Choosing a Container Orchestration Platform with Docker | TechWell

Choosing a Container Orchestration Platform with Docker

A ship with organized containers on deck

Docker is the de facto container platform, supporting the microservices architecture for deploying loosely coupled applications. However, Docker supports several container orchestration platforms—which should you choose? Let’s look at some of the main platforms.


Kubernetes is the most popular of the container orchestration platforms. Its main selling point is that it is backed by more than 15 years of use in production. 

Kubernetes’s basic unit of a containerized application is a pod whose replication level across a cluster can be configured. Kubernetes service abstraction provides an interface for a client to access a Kubernetes pod.

Kubernetes applications may be stateless, which implies that persistent storage is not used, or stateful, if persistent storage is used. Auto-scaling, rolling updates, volumes for storage, and resources allocation are some of its other features. 

Docker Swarm 

Docker Swarm is actually a mode in a Docker installation that manages a cluster of Docker Engines. Its main benefit is that it is native or integrated with the Docker Engine.

Docker Swarm provides some of the same benefits as Kubernetes, such as scalability, high availability, service discovery, load balancing, and rolling updates, but without the advantage of having been tested in production. But because it does have the advantage of being native to a Docker Engine, it does not require additional installation other than switching to Docker Swarm mode.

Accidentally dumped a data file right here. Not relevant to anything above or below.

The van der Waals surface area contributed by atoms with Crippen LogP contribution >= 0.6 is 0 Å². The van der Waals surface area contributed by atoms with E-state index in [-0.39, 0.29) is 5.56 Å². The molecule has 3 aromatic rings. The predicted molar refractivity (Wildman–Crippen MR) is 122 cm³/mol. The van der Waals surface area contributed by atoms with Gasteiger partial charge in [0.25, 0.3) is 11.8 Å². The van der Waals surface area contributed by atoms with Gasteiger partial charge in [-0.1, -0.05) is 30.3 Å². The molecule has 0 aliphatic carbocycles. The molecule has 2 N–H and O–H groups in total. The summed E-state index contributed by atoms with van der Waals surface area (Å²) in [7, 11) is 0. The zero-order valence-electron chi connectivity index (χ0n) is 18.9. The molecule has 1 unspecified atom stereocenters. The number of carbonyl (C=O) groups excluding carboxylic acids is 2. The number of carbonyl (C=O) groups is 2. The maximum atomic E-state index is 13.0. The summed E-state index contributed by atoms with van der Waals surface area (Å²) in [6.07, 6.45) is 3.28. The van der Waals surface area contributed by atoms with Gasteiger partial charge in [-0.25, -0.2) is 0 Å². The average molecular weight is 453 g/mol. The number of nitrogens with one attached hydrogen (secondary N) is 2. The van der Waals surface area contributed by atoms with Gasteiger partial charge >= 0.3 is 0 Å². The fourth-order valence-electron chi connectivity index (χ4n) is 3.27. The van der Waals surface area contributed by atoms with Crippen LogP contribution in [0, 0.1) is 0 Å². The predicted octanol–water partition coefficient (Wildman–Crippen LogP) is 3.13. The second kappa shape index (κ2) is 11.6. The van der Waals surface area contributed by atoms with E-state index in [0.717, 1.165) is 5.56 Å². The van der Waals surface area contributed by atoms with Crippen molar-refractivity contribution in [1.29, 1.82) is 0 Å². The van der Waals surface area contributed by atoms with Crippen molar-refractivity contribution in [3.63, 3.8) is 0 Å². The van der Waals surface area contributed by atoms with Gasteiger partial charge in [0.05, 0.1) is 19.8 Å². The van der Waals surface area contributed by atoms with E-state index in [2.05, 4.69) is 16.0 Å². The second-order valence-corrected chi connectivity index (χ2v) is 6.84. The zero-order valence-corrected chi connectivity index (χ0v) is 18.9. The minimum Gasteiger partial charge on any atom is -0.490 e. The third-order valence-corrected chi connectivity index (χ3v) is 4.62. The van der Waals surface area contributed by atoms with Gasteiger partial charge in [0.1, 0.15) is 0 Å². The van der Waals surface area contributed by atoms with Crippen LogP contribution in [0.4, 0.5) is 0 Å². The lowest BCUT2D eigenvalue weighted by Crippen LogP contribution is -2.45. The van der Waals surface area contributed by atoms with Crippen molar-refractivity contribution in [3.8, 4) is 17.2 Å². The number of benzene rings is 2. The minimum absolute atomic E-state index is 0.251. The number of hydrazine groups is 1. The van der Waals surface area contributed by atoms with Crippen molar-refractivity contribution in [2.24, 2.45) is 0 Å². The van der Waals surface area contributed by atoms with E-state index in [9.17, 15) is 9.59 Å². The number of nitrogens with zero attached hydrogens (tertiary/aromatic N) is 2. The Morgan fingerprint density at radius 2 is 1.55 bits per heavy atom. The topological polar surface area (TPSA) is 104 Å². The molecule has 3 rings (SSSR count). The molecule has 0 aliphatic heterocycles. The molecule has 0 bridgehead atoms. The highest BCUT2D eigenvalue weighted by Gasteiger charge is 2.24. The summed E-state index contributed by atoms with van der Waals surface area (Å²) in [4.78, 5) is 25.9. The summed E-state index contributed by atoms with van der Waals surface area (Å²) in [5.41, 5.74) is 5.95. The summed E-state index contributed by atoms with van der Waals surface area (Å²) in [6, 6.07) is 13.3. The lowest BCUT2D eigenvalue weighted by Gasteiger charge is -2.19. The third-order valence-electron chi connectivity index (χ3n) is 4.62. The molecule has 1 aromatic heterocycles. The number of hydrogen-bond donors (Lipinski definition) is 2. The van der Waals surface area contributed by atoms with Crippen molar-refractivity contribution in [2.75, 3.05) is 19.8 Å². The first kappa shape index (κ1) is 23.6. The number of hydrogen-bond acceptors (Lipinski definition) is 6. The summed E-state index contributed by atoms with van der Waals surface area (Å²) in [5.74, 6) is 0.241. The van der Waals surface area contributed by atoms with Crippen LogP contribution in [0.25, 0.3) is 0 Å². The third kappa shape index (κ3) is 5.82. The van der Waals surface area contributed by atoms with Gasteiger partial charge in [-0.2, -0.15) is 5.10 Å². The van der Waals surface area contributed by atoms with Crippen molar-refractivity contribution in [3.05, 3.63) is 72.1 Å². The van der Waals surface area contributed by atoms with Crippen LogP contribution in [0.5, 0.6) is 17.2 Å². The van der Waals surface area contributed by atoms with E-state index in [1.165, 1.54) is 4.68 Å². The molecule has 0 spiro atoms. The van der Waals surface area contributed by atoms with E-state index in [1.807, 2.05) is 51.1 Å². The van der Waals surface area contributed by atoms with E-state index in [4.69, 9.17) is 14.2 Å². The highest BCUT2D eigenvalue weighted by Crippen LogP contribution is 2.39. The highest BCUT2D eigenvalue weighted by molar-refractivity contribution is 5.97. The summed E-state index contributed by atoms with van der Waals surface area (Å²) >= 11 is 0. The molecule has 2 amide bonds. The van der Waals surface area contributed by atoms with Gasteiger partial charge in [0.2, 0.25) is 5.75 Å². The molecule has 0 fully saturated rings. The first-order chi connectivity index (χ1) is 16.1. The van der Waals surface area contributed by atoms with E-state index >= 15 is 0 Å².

OpenShift is an open source container application platform that embeds Kubernetes. Its main benefit is that it provides additional DevOps tools for rapid application development, easy deployment, scaling, and management of Kubernetes containerized applications.

While a Kubernetes dashboard could be installed as an add-on, OpenShift comes with a web console for ease of management. OpenShift supports the source-to-image (S2I) toolkit for creating Docker images from source code, with support for several languages, including Node.js, Ruby, Java, and PHP. 

Apache Mesos

Apache Mesos is a cluster management tool that could be used to orchestrate virtual machines (VMs) as well as containers. Both Kubernetes and Mesos support auto-scaling, high availability, service discovery and load balancing, rolling upgrades and rollbacks, logging and monitoring, and volumes for stateful applications.

Being able to support non-containerized workloads is an advantage of Mesos. In fact, a Kubernetes cluster could be run on Mesos. You could choose Mesos for a mixed workload and Kubernetes for a containers-only workload.

Cloud Foundry Container Runtime

Cloud Foundry Container Runtime (CFCR) is an open source platform powered and certified by Kubernetes for instantiating, deploying, and managing highly available Kubernetes clusters. Use CFCR for a finer granularity in management of containers with Kubernetes.

CF BOSH, another open source platform, is used to manage the environment, including release engineering, application lifecycle management, and continuous delivery.


Most cloud service providers provide managed services for container orchestration too, but unlike the other options mentioned here, they are not open source.

After exploring the different open source container orchestration platforms, Kubernetes is the common theme; in fact, some of the other container orchestration platforms, such as OpenShift and CFCR, are Kubernetes-based. Even Docker Enterprise distribution provides Kubernetes as an alternative to the native Docker Swarm.

For most people’s use, Kubernetes is the best option.

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